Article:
Lord Rama seems to have been popular in Mesopotamia anda Chapel of Lord Rama was found by archeologists.
‘Ur (Sumerian: Urim; Sumerian Cuneiform: 𒋀𒀕𒆠 URIM2KI or 𒋀𒀊𒆠 URIM5KI; Akkadian: Uru; Arabic: أور) was an importantSumerian city-state in ancient Mesopotamia, at the site of modern Tell el-Muqayyar (Arabic: تل المقير) in south Iraq’s Dhi Qar Governorate. Although Ur was once a coastal city near the mouth of the Euphrates on the Persian Gulf, the coastline has shifted and the city is now well inland, south of the Euphrates on its right bank, 16 kilometres (9.9 mi) from Nasiriyah.
The city dates from the Ubaid period circa 3800 BC, and is recorded in written history as a City State from the 26th century BC, its first recorded king being Mesh-Ane-pada. The city’s patron deity was Nanna (in Akkadian, Sin), the Sumerian and Akkadian (Assyrian-Babylonian) moon god, and the name of the city is in origin derived from the god’s name, URIM2KI being the classical Sumerian spelling of LAK-32.UNUGKI, literally “the abode (UNUG) of Nanna (LAK-32)”
‘One of the major triumphs of modern archaeology was the hair-raising discoveries of Sir Leonard Woolley at Ur. Amidst the ruins of Ur, he unearthed a Ram-chapel but totally missed its relevance in world history. This crucial finding not only bridges the wide gaps between Indian tradition and archaeology but also unfolds the historic bonds that once united ancient India, Iran and Sumer. Ram-Sin of (Larsa) to whose memory this chapel was dedicated must have been Rama of Valmiki. The name Ararama of Larsa may be an echo of Rama. This Ram-Chapel of Ur is the earliest known memorial to the great Rama and may have been erected by Dilmun merchants who resided nearby. Dilmun was always mentioned in the Sumerian texts together with Magan and Melukkha and it is possible that these three states were somehow allied to each other.’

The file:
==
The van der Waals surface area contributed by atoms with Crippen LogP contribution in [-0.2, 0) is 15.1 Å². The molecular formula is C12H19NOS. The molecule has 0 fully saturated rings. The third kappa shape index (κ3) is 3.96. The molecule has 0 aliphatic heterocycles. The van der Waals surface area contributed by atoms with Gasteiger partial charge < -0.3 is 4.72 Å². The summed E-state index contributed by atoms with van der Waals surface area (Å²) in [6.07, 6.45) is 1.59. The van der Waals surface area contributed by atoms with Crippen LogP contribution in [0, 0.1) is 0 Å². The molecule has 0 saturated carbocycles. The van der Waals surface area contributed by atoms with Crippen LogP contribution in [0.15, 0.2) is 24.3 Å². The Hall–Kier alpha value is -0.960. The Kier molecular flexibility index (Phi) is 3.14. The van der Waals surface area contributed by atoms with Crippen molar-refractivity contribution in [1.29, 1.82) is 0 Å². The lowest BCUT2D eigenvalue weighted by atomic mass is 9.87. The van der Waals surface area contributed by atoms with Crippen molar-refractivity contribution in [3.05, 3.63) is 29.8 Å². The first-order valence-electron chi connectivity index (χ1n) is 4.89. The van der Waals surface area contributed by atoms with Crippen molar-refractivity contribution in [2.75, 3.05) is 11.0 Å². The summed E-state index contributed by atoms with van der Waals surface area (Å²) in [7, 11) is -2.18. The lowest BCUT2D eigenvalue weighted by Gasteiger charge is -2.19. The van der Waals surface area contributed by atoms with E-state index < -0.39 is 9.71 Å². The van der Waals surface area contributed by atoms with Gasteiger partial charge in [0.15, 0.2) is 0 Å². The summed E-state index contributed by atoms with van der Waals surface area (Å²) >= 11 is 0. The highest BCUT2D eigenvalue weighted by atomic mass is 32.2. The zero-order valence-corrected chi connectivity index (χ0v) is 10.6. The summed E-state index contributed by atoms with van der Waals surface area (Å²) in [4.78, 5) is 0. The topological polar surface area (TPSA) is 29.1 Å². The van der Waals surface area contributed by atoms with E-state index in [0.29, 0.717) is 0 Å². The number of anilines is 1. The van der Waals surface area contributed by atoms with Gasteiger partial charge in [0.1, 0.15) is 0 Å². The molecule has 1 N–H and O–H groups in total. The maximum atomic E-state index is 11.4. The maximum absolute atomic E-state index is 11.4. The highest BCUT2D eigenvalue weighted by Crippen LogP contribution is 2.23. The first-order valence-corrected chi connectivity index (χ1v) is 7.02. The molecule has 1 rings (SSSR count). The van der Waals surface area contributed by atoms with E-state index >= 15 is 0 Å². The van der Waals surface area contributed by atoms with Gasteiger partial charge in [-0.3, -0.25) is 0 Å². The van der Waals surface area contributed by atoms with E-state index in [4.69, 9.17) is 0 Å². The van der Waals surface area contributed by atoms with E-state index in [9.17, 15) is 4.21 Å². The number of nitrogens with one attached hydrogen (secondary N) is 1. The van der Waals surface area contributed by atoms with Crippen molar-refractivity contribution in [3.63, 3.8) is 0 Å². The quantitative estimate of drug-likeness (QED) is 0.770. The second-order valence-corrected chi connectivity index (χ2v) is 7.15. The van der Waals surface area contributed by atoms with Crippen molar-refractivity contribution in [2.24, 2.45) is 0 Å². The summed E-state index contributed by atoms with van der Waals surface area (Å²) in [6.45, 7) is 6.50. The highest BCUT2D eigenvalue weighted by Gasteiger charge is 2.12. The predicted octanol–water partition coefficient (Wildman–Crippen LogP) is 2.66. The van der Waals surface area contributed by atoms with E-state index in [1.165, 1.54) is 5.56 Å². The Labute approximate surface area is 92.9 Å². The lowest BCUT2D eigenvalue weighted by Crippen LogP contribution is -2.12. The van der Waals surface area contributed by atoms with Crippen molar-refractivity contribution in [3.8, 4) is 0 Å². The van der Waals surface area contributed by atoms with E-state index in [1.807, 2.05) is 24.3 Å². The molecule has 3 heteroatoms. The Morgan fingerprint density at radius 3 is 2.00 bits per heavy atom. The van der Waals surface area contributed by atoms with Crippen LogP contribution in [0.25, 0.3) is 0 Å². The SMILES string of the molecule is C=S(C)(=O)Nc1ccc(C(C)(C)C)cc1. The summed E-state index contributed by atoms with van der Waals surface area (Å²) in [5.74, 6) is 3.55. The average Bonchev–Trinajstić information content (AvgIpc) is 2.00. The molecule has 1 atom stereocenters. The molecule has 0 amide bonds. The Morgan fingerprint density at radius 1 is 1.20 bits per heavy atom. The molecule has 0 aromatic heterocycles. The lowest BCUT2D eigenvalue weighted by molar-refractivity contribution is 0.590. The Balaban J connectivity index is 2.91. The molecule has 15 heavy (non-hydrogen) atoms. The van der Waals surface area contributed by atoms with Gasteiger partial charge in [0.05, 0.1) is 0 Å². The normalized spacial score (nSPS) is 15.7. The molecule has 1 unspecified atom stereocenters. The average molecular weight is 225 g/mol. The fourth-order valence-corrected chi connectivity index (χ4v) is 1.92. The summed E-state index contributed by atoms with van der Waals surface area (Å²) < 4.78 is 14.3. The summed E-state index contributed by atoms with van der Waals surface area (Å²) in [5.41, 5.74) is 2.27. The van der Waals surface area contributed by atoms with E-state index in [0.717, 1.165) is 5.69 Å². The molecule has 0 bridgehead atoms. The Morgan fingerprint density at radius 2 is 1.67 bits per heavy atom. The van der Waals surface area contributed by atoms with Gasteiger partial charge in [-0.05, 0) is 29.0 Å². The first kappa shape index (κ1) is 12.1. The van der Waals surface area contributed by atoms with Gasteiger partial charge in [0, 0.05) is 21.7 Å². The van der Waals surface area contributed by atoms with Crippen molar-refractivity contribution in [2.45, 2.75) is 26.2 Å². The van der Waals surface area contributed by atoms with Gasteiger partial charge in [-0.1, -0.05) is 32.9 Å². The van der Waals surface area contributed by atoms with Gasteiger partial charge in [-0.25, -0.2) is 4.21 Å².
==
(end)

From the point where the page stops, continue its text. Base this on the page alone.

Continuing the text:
‘ In the highly authentic Sumerian king list appears such hallowed names as Bharat (Warad) Sin and Ram Sin. As Sin was the Moon god Chandra Ram Sin can be seen to be same as Rama Chandra. Bharat Sin ruled for 12 years (1834-1822 BC), exactly as stated in the Dasaratha Jataka. The Jataka statement, “Years sixty times hundred, and ten thousand more, all told, / Reigned strong-armed Rama”, only means that Rama reigned for sixty years which agrees exactly with the data of Assyriologists. Ram Sin was the longest reigning monarch of Mesopotamia who ruled for 60 years. The mention of the father in the inscriptions of both Warad Sin and Ram Sin is noteworthy and may point to a palace intrigue. Joan Oates is not aware of the Ramayana but writes with great insight (p. 61) that Warad sin was manoeuvred to the throne by his father. In Mesopotamia, a prince normally became king only after the death of his father. Lakshmana, mentioned the Bible as Lakhamar, ruled as a great king.
“Ur was a city in the region of Sumer, southern Mesopotamia, in what is modern-day Iraq. According to biblical tradition, the city is named after the man who founded the first settlement there, Ur, though this has been disputed. The city’s other biblical link is to the patriarch Abraham who left Ur to settle in the land of Canaan. This claim has also been contested by scholars who believe that Abraham’s home was further north in Mesopotamia in a place called Ura, near the city of Harran, and that the writers of the biblical narrative in the Book of Genesis confused the two. Whatever its biblical connections may have been, Ur was a significant port city on the Persian Gulf which began, most likely, as a small village in the Ubaid Period of Mesopotamian history (5000-4100 BCE) and was an established city by 3800 BCE continually inhabited until 450 BCE.”